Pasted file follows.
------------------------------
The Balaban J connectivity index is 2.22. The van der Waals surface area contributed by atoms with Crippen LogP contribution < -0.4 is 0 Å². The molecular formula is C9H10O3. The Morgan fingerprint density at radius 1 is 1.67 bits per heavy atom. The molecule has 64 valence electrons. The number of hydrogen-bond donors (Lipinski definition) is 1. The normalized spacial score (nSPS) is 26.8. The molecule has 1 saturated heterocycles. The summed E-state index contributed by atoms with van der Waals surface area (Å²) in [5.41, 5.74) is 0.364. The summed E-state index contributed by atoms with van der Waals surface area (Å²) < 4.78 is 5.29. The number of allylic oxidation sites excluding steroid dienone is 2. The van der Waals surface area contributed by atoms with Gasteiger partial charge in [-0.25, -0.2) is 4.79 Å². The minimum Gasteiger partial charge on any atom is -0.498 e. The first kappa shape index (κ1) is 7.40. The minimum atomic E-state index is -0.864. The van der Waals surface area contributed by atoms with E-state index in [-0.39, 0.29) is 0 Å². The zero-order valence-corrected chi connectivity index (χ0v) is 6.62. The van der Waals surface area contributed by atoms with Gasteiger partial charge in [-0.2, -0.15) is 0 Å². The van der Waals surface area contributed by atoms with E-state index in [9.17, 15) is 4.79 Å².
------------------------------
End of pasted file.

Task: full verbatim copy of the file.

The Balaban J connectivity index is 2.22. The van der Waals surface area contributed by atoms with Crippen LogP contribution < -0.4 is 0 Å². The molecular formula is C9H10O3. The Morgan fingerprint density at radius 1 is 1.67 bits per heavy atom. The molecule has 64 valence electrons. The number of hydrogen-bond donors (Lipinski definition) is 1. The normalized spacial score (nSPS) is 26.8. The molecule has 1 saturated heterocycles. The summed E-state index contributed by atoms with van der Waals surface area (Å²) in [5.41, 5.74) is 0.364. The summed E-state index contributed by atoms with van der Waals surface area (Å²) < 4.78 is 5.29. The number of allylic oxidation sites excluding steroid dienone is 2. The van der Waals surface area contributed by atoms with Gasteiger partial charge in [-0.25, -0.2) is 4.79 Å². The minimum Gasteiger partial charge on any atom is -0.498 e. The first kappa shape index (κ1) is 7.40. The minimum atomic E-state index is -0.864. The van der Waals surface area contributed by atoms with E-state index in [-0.39, 0.29) is 0 Å². The zero-order valence-corrected chi connectivity index (χ0v) is 6.62. The van der Waals surface area contributed by atoms with Gasteiger partial charge in [-0.2, -0.15) is 0 Å². The van der Waals surface area contributed by atoms with E-state index in [9.17, 15) is 4.79 Å².